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So there could be no truth, where there was no reason. reason, resulting only from the mind's perception of a comparison and relation of things to each other; it follows, that truth is not made up of a machinery of words, nor to be measured by their absolute correctness or incorrectness. Nor is it in any proposition, abstractly, that the truth, is so that any man might have a right to say, "this is truth to my mind, and therefore it shall be truth to yours." It is in the mind's perception itself, and like the value of money, exists just in the moment of con
Man possesses this faculty of truth; it is the highest excellence of his rational nature; and his richest preception of dignity and happiness, is in the exercise of it.
I come now therefore, to the consideration of the moral obligations which our occupation of this inestimable talent, binds upon us. These are, 1st. Our high esteem. 2nd. Our diligent improvement. And 3rd. Our consistent exercise of it.
1st-The obligation of entertaining ever an high esteem of the value and importance of this faculty of communicating and receiv ing knowledge, is determined by the same fitness and propriety of sentiment which determines our self-love, and makes us dear to ourselves. It is involved in the possession of the faculty itself, which, not to perceive, would be, not to possess: and the absence of which, would be as unnatural and monstrous as an error, in an arithmetical calculation.
"But heaven doth with us, as we with torches do,
Not light them for themselves, but for their use;
Nor Nature never lends the smallest portion of her excellence,
But like a thrifty goddess, she determines
They who have this faculty, will love this faculty, and they who have it most, will prize it best. The principle and motive which will always sufficiently influence a wise and good man, to be veracious and faithful in his communications, to let his yea, be yea, and his nay, nay, in all cases where the terms of the covenant are, that they should be so; are a principle and motive, of which all religious persons are not only necessarily destitute, but to which religion itself, in every form of it that hath ever existed, is necessarily and diametrically opposed."
The practice of truth, is, to the moral man, insured in the love of truth, in his perception of its excellence and beauty, his mind's delight in it, and his heart's only possible satisfaction in the perception of it. And his want of perception of it, is attended with a feeling of a physical rather than of moral defect, as if his hand had failed to retain its grasp on what it held, or his stumbling foot had slipt from the intended place of its position. On the contrary, the religionist supposes himself to discharge the paramount duty of his faith, in resigning his mind to indistinct impres
sions, in ascribing certainty to uncertainty, distinctness to indistinctness, and making himself very sure, where he is very sure that he has no reason to be sure of any thing. The man of faith, "seeth the things which are invisible:" and very fine things, I dare say, he takes 'em to be. The man of truth, seeth nothing, but what there is to be seen, and takes it just as he finds it.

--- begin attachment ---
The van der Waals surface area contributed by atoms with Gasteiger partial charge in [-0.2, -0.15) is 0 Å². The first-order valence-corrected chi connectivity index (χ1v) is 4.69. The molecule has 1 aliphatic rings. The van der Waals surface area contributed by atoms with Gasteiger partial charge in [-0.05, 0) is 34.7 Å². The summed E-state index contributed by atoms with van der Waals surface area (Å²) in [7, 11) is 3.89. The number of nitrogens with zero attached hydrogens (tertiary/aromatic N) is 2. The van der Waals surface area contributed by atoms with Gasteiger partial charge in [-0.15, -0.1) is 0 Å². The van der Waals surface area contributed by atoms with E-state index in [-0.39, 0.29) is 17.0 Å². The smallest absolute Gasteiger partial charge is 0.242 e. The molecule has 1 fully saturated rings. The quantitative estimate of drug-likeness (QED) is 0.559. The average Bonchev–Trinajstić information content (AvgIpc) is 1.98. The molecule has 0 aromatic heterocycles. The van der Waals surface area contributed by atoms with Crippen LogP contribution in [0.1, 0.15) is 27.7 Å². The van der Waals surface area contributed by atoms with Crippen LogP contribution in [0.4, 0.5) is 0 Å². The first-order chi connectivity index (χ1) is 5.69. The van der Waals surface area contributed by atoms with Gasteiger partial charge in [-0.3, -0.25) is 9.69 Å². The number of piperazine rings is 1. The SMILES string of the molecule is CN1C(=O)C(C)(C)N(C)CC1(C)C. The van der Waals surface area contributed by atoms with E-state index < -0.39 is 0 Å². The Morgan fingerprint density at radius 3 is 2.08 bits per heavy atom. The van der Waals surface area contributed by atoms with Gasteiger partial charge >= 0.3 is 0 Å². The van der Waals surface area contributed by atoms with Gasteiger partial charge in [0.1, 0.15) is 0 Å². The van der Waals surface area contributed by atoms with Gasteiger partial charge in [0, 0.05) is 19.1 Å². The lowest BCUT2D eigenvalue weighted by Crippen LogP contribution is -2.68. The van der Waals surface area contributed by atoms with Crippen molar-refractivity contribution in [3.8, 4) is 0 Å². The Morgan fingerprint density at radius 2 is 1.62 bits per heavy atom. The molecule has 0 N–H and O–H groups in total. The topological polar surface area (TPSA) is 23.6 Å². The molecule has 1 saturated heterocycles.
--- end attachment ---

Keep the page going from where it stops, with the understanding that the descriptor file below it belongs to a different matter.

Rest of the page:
The eternal contrariety therefore, and everlasting opposition of religion and morality, to each other, can never be too strongly insisted on, nor too steadily maintained before the mind's observance. In every respect they are at variance with each otherbut in none so entirely as in the article of the moral virtue of truth.
The love of truth, is fatal to religion. Because it will always make a man as unwilling to impose upon himself, as to impose upon another. Nay more so; because, when he has imposed upon another, the fault, how great soever, may be still amended; but he who has once surrendered his own mind to what is, or what may be, a delusion; can recover himself no more, cannot repair the mischief he hath done, but, like the pest-infected robe, spreads contagion and death, in the innocence of his stupidity. For ye will observe, that the first place of truth, in the great commerce of human communication, is necessarily in the bill of invoice and if not there-'tis out of the question for ever.
Such as the chattels are which the mind takes in-such it will send out again. To expect a man to be very particular, in not uttering falshoods, who makes no scruple of believing them: is like asking for a commodity at a shop, where you know that they don't deal in it.
If our love of truth be, as it ought to be, right, hearty, and sincere, we shall love it in all persons, but most of all in ourselves. Our indignation and contempt of all the mean and pitifu arts of chicane and sophistry, will be tempered with a philosophical compassion for the imbecility of nature-and regret for the really to be pitied, and greatly to be lamented degradation of the sophisticating quibbler and shallow-minded falsifier. Alas! they know not what they lose, nor calculate at how dear a price they purchase their poor triumphs. The conscious sophisticator sinks in his own esteem, and feels his dribbling littleness of soul, hang on him beyond the power of cosmetics, to wash-off, or of varnishes, to grace.
The ready and easy believer, as being the worst of falsifiers, the most grievous offender against nature, in the capital crime of palming a lie upon himself, and being willing to be decieved, or what is the same thing, not being willing to be undeceived, when he is decieved; is punished by nature; in having so much of his nature taken from him: he loses the capacity at last of discerning the truth; and would'nt see it-tho' it stood before him, as big as huge Olympus. Ye cannot indeed, convince such an one of his
errors, nor show him the disparagements he has incurred; for that would be to give him back the faculties he has lost. The palsy of the mind, contented idiotcy, and babyhood in whiskers, must be his fate for ever.
Our duty of highly esteeming the faculty of perceiving the truth, will stand in eternal inhibition of any prostitution of our powers of attention or of communication, to purposes of which truth is not the object.
The powers of communication, contracted as they are in their widest range of operation, and feeble in the strongest, will never endure the being played with, from the purpose of their destination. Our love of truth, will forbid our ever arguing, merely for arguing sake, or countenancing those who do so.
This brings me to the second moral obligation involved in our possession of the faculty of truth, which is, our duty of diligently improving the faculty.
2nd-Like all the inferior and animal faculties, this, the distinguishing one of the mind, has its various states of health and disease, vigour and impotence, may be prodigiously and incalculably strengthened by discipline; and will be enervated and destroyed, by idleness and neglect.
We observe and admire, with the strictest propriety, the painter's eye, the sculptor's touch, and the musician's ear, discovering niceties of perception, of which the eyes, hands, and ears of persons not exercised in those arts, appear to have no capacity.